The Postcards production crew was in Pipestone, Minnesota October 23-24th to collect video footage for stories that will be told about the Pipestone community in upcoming episodes of Postcards. Stories include: A Native American flute player Bruce Weigle, Lange's Cafe, the Pipestone Performing Arts Center and the Pipestone Historical Museum.
Postcards Producer, Andrea Singleton talks about a recent shoot in Granite Falls, Minnesota with PlaceBase Productions. Watch for the segment to air in the upcoming season five of Postcards.
See what Greta Murray, Jerry Deuschle, Tamara Isfeld and Bill Gossman have to say about Pioneer Public TV's Postcards Program. An all new season of shows premieres Sunday December 15, 2013 at 7 p.m.
Postcards Producer, Andrea Singleton talks about a recent shoot in Morris, Minnesota with artist/dancer, Sara Konsbruck. Watch for the segment to air in the upcoming season five of Postcards.
The Postcards crew was recently in Alexandria, Minnesota shooting a segment on the Lakes Area Theatre. Watch for the segment to air in an upcoming episode of Postcards.
The Postcards crew was recently in Granite Falls, Minnesota capturing the process of PlaceBase Productions. Watch for the segment to air in the upcoming season of Postcards.
The Postcards crew was recently in Ortonville, Minnesota interviewing artist/writer Edie Barrett. Watch for the segment to air in the upcoming season of Postcards.
Pioneer Public TV videographer Kristofor Gieske captures footage of workers putting up tomatoes in the Milan Community Kitchen for the Anach Cooperative on Thursday, Sept 12 during a visit to the facility by Megan O'Hara of MISA and Al Juhnke of Senator Franken's office. PPTV is putting together a Postcards piece about the Milan Anach Cooperative.
The Postcards crew just returned from a shoot today in Milan, Minnesota where they interviewed Billy Thompson who owns the Arv Hus Museum. Watch for the segment to air in the upcoming season of Postcards.
The Postcards crew was recently in Madison, Minnesota capturing footage of the Grand Theatre for an upcoming episode of Postcards. We asked Producer Andrea Singleton some questions about the segment.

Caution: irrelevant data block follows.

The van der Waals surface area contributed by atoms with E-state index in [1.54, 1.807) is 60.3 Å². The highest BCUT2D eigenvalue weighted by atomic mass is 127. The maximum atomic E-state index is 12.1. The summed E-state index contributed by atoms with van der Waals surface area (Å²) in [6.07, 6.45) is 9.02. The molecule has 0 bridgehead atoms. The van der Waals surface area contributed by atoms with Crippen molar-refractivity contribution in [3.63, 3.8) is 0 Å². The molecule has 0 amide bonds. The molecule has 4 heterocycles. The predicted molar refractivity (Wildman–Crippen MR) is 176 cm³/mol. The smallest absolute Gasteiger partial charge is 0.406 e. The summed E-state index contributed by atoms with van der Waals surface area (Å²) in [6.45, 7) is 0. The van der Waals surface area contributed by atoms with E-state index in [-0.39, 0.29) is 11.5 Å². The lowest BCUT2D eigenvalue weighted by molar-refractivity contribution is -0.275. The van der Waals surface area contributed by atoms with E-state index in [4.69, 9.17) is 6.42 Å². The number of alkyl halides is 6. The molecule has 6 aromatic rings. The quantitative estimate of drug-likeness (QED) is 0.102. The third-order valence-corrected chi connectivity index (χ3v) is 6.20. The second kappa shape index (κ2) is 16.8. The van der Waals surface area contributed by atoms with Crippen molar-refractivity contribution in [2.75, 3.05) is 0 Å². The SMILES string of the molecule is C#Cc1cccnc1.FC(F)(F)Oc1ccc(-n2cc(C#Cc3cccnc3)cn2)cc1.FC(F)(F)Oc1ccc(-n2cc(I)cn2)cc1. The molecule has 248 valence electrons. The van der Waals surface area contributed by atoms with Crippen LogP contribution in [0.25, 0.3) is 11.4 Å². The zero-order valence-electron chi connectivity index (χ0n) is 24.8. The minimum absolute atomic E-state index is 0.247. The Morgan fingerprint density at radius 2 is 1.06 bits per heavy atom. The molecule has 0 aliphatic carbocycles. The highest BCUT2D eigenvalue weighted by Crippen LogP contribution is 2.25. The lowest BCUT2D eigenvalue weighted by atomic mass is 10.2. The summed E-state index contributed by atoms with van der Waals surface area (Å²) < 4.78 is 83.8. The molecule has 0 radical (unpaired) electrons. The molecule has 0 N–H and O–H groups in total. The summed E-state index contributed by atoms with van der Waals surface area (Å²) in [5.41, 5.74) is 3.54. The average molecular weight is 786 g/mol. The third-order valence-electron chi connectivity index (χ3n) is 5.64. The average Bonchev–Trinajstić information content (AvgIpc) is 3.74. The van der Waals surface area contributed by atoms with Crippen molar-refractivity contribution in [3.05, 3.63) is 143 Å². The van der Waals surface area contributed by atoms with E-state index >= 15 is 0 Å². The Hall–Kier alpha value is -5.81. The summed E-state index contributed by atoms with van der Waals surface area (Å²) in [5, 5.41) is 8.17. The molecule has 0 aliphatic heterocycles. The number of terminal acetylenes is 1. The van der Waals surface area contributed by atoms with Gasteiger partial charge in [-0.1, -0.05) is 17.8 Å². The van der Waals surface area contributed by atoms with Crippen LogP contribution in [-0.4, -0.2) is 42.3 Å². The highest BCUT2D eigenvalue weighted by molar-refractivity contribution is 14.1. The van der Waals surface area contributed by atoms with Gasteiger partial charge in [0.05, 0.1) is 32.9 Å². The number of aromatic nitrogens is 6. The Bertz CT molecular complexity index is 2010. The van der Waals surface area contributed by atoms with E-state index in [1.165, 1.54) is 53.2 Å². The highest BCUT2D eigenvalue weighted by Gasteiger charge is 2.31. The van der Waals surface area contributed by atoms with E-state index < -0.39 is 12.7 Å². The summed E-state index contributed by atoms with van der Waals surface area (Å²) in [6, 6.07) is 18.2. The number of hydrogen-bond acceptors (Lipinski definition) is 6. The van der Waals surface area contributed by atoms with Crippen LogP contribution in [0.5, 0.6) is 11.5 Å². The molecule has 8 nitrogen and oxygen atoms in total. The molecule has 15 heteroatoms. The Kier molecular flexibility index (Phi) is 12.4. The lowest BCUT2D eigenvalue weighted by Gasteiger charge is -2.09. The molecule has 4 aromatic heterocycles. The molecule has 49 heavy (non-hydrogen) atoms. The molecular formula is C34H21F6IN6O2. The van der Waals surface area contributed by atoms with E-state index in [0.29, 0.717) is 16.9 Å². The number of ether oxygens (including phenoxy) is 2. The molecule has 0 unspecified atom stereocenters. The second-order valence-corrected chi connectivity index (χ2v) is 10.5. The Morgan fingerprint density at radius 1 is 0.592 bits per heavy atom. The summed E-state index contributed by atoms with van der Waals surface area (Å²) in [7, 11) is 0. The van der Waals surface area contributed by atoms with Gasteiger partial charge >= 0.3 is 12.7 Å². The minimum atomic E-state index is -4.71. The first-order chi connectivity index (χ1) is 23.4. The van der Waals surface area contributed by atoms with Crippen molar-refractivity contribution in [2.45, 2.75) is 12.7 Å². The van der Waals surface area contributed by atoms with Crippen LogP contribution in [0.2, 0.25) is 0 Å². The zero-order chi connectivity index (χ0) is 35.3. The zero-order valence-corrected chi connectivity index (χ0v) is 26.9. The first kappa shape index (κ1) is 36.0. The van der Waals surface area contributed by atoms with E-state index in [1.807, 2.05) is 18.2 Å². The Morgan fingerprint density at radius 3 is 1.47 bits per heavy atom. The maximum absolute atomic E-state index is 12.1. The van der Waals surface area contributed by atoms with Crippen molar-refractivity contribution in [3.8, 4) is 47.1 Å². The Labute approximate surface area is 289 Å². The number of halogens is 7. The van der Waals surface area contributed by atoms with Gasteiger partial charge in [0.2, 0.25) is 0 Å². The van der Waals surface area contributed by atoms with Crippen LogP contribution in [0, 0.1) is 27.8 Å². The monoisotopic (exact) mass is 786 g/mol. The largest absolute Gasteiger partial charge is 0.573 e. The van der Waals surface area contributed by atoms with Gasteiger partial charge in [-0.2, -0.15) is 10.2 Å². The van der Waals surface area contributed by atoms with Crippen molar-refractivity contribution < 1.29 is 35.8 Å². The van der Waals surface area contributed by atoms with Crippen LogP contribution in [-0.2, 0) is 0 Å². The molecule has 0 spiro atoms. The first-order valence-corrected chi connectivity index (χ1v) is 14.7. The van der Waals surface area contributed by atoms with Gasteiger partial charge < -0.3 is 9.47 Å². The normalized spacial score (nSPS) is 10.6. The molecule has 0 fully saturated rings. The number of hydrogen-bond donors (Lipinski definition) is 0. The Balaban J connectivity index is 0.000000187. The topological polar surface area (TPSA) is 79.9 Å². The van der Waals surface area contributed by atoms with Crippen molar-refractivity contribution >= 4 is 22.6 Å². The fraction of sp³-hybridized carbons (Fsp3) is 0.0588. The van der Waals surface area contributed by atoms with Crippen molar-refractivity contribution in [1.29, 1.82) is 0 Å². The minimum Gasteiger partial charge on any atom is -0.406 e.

Why did you think the Grand Theatre in Madison would be a unique Postcards segment?
I first heard about the Grand Theatre in Madison after reading an article in a local paper about the difficulty for small towns to make the digital leap. The Grand is unique in its long history in the town of Madison, and the fact that it is surviving thanks to the community support. They were able to raise some $100,000 in a town of about 1,500 people to go digital and will continue showing first-run movies in Madison.
What's your favorite part about the theatre?
My favorite part of the theater is that they have about four or five different seats in the theatre, showing the history throughout the years of the different seats that were brought in and taken out. I like they don't all match, it adds a lot of character and maintains the history. I also like the unique stadium seating in one theatre (there are two screens at the Grand).
Why is maintaining theaters in small towns important to you?
Small town theaters hit close to home for me as a resident of Morris. I went to college in Morris and was very thankful to have a theater right in town with reasonable prices as a poor college kid. Now as an adult, I can see the importance of keeping our small town theaters alive. It keeps businesses in town because people don't have to travel to a big city to see a movie, do their shopping, etc. It's fun to be able to bike to a movie on a weeknight in town. I plan on becoming a member of the Morris Co-op in the near future to support our small town theater for generations to come.